Todd Kohlhepp, the former real estate broker and Realtor who was arrested after a missing South Carolina woman was found in a metal container on his property, has pled guilty to seven counts of murder. By taking a plea deal, Kohlhepp has avoided the death penalty and will instead serve seven consecutive life sentences plus 60 years for sexual assault and kidnapping charges.
Kohlhepp will not have the opportunity for parole or appeal.
Prior to his arrest, the Spartansburg County, South Carolina, resident received positive online reviews from real estate clients and colleagues who were unaware that starting in 1987, he’d served a 15-year sentence after pleading guilty to sexual assault.
Kohlhepp’s case put a spotlight on the process for real estate licensee applications and background checks in the state of South Carolina.
After his 2001 jail release, Kohlhepp received his real estate license from the South Carolina Department of Labor, Licensing and Regulation’s real estate commission on June 30, 2006, about three weeks after he applied, according to the commission’s Communications Director Lesia Kudelka.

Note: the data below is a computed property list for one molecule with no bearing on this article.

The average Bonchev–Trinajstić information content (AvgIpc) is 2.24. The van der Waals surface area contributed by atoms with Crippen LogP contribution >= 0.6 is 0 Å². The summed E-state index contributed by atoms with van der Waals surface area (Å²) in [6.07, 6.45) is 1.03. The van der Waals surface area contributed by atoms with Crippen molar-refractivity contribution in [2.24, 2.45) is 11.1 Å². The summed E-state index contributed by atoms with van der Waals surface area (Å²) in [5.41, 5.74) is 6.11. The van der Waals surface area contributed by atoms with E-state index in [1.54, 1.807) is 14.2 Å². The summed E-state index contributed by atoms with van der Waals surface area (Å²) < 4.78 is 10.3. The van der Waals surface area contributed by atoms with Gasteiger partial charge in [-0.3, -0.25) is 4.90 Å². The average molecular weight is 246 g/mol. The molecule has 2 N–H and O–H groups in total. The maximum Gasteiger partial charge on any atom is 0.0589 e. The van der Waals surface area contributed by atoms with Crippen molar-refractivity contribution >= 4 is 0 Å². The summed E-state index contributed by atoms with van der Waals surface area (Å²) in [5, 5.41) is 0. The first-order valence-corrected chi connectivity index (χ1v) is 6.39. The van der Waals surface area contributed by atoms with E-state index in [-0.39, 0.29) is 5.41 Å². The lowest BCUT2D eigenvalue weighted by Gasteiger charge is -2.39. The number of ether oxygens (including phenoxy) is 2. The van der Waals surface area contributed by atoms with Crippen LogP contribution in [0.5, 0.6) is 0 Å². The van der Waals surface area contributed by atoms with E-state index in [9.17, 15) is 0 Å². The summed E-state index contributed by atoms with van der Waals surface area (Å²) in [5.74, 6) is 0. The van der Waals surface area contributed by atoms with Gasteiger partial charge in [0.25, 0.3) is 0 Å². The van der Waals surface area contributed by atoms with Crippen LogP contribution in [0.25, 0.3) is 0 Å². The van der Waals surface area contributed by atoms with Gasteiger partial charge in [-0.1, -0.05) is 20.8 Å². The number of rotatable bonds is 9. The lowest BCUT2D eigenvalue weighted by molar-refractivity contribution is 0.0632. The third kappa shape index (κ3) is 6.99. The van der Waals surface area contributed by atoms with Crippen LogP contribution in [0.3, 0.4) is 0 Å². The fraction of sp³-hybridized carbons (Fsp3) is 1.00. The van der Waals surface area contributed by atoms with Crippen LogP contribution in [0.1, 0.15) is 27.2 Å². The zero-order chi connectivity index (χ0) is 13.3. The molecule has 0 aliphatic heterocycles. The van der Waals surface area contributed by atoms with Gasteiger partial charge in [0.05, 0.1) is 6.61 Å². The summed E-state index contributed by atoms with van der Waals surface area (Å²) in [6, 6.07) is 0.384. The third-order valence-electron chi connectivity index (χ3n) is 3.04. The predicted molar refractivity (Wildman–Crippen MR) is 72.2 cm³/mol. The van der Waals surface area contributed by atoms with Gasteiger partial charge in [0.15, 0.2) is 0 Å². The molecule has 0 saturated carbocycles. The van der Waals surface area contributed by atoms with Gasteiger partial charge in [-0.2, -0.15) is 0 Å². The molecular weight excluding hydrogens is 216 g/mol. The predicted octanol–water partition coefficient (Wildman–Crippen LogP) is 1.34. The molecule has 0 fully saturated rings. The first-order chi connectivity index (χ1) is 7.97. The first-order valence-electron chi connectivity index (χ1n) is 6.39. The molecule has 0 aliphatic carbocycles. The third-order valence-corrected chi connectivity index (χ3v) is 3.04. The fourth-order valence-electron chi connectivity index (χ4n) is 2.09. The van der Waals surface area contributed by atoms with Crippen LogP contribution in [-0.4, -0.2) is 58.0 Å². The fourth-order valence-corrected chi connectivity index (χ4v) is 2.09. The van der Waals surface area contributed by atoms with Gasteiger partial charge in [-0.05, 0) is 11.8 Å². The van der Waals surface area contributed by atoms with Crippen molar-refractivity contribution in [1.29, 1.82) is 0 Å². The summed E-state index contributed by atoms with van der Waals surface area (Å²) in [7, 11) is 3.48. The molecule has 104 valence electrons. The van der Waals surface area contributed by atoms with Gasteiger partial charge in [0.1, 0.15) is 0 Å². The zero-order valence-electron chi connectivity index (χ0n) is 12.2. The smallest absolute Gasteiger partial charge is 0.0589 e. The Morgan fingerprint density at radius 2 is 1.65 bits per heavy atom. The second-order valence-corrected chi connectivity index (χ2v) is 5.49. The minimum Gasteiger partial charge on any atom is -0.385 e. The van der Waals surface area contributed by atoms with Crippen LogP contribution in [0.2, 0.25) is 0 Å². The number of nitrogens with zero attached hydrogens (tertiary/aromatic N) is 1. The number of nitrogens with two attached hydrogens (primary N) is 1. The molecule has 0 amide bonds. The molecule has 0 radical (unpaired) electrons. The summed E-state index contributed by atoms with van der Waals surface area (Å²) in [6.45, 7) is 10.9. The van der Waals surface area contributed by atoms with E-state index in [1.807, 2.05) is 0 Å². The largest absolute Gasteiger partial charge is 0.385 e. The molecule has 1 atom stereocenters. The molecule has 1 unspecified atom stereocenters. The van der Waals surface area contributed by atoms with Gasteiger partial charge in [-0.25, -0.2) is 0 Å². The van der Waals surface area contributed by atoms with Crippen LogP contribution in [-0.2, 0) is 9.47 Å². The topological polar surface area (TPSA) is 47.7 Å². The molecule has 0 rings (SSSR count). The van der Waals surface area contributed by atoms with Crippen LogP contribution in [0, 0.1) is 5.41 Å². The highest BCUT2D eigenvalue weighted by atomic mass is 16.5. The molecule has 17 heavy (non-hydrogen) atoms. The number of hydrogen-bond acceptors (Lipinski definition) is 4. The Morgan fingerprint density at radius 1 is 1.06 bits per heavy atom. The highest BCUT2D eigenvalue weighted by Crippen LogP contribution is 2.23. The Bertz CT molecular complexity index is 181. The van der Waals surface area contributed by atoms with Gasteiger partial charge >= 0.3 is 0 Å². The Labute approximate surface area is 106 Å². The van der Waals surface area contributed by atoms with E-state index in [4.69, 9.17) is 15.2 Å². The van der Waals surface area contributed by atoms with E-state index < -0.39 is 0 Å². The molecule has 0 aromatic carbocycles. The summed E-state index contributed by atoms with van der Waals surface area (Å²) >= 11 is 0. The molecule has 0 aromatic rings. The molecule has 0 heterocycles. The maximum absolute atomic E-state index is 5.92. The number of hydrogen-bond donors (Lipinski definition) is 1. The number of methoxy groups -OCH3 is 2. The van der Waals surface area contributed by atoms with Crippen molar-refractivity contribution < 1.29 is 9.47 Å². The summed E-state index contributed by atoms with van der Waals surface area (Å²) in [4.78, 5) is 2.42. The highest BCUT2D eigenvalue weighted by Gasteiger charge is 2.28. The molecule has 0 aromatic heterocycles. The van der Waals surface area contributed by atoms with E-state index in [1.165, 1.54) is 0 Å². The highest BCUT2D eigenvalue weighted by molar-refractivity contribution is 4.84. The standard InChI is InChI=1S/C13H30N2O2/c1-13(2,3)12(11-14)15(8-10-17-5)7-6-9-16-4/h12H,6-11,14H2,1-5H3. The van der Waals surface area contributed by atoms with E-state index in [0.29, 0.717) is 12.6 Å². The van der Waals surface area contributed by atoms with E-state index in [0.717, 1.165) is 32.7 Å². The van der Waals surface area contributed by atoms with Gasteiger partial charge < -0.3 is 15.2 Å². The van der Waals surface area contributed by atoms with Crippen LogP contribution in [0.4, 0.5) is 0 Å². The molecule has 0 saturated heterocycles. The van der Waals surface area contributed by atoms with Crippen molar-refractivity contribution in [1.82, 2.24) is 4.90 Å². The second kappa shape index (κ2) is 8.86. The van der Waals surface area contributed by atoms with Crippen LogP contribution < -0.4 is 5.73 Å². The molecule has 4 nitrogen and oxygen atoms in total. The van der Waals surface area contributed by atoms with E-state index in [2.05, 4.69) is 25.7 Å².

At the time, South Carolina didn’t perform background checks to verify an applicant’s criminal history (or the lack thereof).
Kudelka confirmed the application question at the time (2001) read: “Have you ever been convicted of or pled guilty or nolo contendere to a crime (other than a minor traffic offense)? Yes_____ No____ . If yes, explain fully on an attachment to this application. Include all pertinent information such as charges, date location and sentences.”
In his application, Kohlhepp briefly mentioned a 1987 charge that stemmed from what he called a “heated argument” between two teenagers.
In light of the Todd Kohlhepp case, South Carolina Rep. Chip Huggins pre-filed the “Todd Kohlhepp Bill” in December, which would require real estate agents to pass a national background check during their initial licensing application, and again every time they renew their license, which is currently every two years.
As of now, the state requires background checks for all initial applicants — and the bill would take that a step further by requiring a background check upon renewal and mandating fingerprint submission by all real estate licensees.
The bill has received legislative approval and is awaiting the signature of Governor Henry McMaster.
President and General Counsel for eXp World Holdings, Russ Cofano, who has 25 years of executive-level experience in technology, association, MLS, brokerage and law previously told Inman: “While I believe all or nearly all states have implemented background/conviction checks at licensure or renewal, how each state treats those is still a patchwork quilt.”